Reader Reactions & Anecdotes

 

1 November 2008

Note from Jonni:It won’t surprise anyone who read last week’s blog to discover that Jack is not up to sitting at a computer for any length of time. All things considered, he’s doing quite well, but he tires easily and asked me to take over this week.

So I had an idea (groans from the audience): Why don’t we all write a blog? A different contributor each week.

Having worked with him for several years, I have heard many people who love him tell how he has changed lives. Perhaps only a word; a quiet lecture — or, in my case, a verbal 2x4 swung with stunning accuracy and insight.

So — here’s my story. What’s yours? Send us your “Jack changed my life” story and we’ll post it on the blog. Be assured that your anonymity will be carefully preserved. The identities of contributors will only be revealed if they specifically request it.

The Bird with the Broken Wing

Our weird friendship started so prosaically — with a fan letter. I had read The Blue Max and Sweeney’s Run and enjoyed them both. To my astonishment, Hunter’s address was listed in the telephone directory — and, to my further astonishment, he lived only about 40 minutes from me. I expected Form Letter 13-A in reply. Instead, I received an e-mail, written in that cheeky, jokey style only Jack D. Hunter can accomplish. Telephone conversations followed — conversations that got unconscionably long as we discovered we had much in common.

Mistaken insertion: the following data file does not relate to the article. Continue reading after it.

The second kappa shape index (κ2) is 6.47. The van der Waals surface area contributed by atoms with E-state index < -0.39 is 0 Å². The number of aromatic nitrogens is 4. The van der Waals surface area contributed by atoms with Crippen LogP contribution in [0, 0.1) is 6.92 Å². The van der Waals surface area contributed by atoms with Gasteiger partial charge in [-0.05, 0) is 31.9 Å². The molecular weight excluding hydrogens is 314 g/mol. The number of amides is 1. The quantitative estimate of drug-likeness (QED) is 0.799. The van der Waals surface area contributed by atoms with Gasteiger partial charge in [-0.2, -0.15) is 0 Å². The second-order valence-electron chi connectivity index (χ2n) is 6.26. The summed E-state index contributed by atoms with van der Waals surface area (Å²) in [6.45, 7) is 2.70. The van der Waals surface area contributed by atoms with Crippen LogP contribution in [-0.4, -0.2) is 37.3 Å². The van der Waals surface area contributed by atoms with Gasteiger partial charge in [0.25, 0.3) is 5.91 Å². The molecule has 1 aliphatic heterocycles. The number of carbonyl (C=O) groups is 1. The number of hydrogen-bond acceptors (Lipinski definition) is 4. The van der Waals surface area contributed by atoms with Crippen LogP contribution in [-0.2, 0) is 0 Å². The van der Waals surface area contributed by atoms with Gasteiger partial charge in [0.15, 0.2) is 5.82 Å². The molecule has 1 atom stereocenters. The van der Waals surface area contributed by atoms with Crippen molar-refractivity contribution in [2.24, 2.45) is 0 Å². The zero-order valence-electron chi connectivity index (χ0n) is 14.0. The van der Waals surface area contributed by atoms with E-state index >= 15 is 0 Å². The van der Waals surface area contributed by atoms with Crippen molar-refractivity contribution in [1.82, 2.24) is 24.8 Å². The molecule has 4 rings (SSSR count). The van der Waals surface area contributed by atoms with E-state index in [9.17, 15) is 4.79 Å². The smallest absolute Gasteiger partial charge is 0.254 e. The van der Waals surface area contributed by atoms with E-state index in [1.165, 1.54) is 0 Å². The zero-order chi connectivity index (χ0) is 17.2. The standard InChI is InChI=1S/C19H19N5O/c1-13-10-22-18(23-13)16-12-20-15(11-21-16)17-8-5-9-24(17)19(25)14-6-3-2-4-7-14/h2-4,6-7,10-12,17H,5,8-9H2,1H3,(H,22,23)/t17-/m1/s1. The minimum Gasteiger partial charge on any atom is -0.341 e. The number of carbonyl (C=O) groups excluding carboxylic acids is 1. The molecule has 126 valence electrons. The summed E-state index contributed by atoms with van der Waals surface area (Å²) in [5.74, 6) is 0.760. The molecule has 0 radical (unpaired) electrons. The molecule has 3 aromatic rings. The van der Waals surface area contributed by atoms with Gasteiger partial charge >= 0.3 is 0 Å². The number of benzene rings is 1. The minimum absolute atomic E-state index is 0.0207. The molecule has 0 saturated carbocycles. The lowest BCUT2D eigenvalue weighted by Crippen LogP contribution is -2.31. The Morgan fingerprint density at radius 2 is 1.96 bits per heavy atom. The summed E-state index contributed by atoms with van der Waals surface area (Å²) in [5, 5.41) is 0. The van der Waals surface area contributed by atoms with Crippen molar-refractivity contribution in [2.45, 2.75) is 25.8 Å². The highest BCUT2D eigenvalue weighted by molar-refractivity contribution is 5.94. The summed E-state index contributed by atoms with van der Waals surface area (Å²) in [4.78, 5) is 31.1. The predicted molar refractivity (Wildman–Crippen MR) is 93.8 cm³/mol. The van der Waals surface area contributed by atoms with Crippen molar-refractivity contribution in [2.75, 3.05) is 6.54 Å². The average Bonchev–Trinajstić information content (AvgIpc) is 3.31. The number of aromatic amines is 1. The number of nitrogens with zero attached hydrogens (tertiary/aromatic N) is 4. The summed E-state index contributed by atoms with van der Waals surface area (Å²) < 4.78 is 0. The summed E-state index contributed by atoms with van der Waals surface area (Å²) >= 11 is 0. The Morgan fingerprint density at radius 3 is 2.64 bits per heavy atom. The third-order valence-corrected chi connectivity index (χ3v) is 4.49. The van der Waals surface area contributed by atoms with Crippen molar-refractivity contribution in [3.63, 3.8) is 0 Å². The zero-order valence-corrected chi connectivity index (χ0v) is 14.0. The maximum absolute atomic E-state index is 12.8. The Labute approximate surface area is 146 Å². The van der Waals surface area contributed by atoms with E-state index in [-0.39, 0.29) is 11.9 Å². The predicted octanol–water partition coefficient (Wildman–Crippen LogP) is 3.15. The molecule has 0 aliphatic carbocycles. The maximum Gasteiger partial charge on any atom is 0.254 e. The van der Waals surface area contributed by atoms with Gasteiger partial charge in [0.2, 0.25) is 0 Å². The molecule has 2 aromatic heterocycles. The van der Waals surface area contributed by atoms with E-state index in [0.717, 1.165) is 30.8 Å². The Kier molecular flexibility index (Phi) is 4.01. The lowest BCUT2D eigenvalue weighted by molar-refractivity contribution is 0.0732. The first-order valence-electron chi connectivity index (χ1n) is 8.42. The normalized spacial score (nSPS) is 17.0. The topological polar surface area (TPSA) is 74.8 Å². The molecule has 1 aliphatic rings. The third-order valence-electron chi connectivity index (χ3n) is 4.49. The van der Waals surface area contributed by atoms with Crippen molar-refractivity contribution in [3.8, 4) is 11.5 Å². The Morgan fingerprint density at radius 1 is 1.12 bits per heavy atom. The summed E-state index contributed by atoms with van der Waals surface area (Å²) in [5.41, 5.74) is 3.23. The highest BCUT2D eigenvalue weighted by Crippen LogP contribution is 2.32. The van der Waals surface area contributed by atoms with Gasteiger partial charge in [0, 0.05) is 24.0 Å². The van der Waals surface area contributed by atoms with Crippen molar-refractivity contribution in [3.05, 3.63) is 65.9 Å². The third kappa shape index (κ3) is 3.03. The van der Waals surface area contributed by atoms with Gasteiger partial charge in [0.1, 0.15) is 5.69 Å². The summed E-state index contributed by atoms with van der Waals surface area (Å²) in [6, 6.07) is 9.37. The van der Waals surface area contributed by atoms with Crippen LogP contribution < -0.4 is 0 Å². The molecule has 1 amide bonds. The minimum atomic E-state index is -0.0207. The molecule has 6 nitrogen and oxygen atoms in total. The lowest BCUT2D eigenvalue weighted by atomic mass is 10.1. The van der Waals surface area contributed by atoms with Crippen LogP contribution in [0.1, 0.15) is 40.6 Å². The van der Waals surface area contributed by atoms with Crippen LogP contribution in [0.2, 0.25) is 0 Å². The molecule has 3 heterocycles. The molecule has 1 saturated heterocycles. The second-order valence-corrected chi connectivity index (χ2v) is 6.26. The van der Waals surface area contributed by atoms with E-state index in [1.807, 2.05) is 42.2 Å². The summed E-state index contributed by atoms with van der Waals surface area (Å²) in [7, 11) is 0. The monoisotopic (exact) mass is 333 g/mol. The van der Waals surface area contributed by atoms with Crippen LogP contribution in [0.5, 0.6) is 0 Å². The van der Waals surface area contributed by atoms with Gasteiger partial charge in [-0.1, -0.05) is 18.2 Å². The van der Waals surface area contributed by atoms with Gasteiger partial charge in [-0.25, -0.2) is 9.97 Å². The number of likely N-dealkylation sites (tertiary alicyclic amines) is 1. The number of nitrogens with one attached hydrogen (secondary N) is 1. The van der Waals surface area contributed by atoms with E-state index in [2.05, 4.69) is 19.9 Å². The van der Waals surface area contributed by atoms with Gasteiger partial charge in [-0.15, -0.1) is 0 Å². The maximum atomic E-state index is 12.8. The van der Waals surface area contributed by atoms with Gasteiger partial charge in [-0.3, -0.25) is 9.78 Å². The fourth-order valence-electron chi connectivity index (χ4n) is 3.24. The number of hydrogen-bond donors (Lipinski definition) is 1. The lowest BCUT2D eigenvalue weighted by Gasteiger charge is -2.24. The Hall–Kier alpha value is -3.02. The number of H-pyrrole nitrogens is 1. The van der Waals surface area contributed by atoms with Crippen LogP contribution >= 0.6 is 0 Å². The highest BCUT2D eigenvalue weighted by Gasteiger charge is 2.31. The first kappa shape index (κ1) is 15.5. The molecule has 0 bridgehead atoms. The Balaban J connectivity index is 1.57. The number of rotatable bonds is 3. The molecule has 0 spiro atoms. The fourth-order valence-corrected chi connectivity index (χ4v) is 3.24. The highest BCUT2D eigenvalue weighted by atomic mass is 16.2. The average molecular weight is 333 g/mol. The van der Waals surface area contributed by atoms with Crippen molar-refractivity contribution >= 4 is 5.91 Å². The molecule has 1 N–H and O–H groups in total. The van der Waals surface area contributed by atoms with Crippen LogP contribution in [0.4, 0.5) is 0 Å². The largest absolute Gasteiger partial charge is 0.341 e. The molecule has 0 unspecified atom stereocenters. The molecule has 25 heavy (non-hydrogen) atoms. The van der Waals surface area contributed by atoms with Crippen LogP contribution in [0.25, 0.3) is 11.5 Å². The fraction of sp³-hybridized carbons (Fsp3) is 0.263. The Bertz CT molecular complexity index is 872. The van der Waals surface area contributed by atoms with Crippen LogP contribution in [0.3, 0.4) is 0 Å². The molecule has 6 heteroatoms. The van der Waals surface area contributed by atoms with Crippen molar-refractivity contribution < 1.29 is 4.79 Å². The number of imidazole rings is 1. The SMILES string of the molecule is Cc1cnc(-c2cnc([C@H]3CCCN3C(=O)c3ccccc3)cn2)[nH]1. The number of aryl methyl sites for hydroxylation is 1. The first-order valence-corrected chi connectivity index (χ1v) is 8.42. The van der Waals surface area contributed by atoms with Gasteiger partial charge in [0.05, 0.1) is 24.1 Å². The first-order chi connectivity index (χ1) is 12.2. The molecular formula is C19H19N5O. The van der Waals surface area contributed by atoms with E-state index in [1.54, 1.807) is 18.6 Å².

Inevitably, of course, he wanted to know what I did for a living. “Um. . . bookkeeping, administrative stuff,” I replied evasively. No way was I going to tell him I was an aspiring writer! No way did I want him to even suspect I might have written to him with the idea of using him as a lever to get my own work published — because my motive for contacting him had been precisely what I had said in the letter: I was fascinated by his smooth, innovative writing style, in which he somehow managed to tell a serious story sprinkled with tongue-in-cheek asides that kept the reader alternately laughing and gripping the edge of the chair. How does he dooooo that?

Jack Hunter is a newspaperman at heart, and his keen nose for hidden stories soon started to twitch. Several times he asked me what I did; each time I mumbled an evasive answer. Finally I realized he was getting suspicious, so I admitted I was also a writer.

“What do you write?”

“Just about anything. Plays, poetry, short stories, articles.”

“Ever had anything published?” he asked.

“Here and there. Once in a while. I really write just because I have to — because, as one writer put it, it’s as necessary as breathing.”

“You got it bad. Ever written a book?”

“No. I like short stories: get in, tell the story, get out fast.”

The conversation drifted.

But as we got to know each other better, it became apparent to this eagle-eyed news hound that I was going through a rough time. His zany sense of humor was a wonderful relief from the dreck I was wading through in my own life, and he eventually picked up on my silent pain. Like a good newsman, he started to dig, asking questions I didn’t want to answer, trapping me in little white lies. Finally I got tired of the evasions and, beginning to trust, told him what was causing the pain.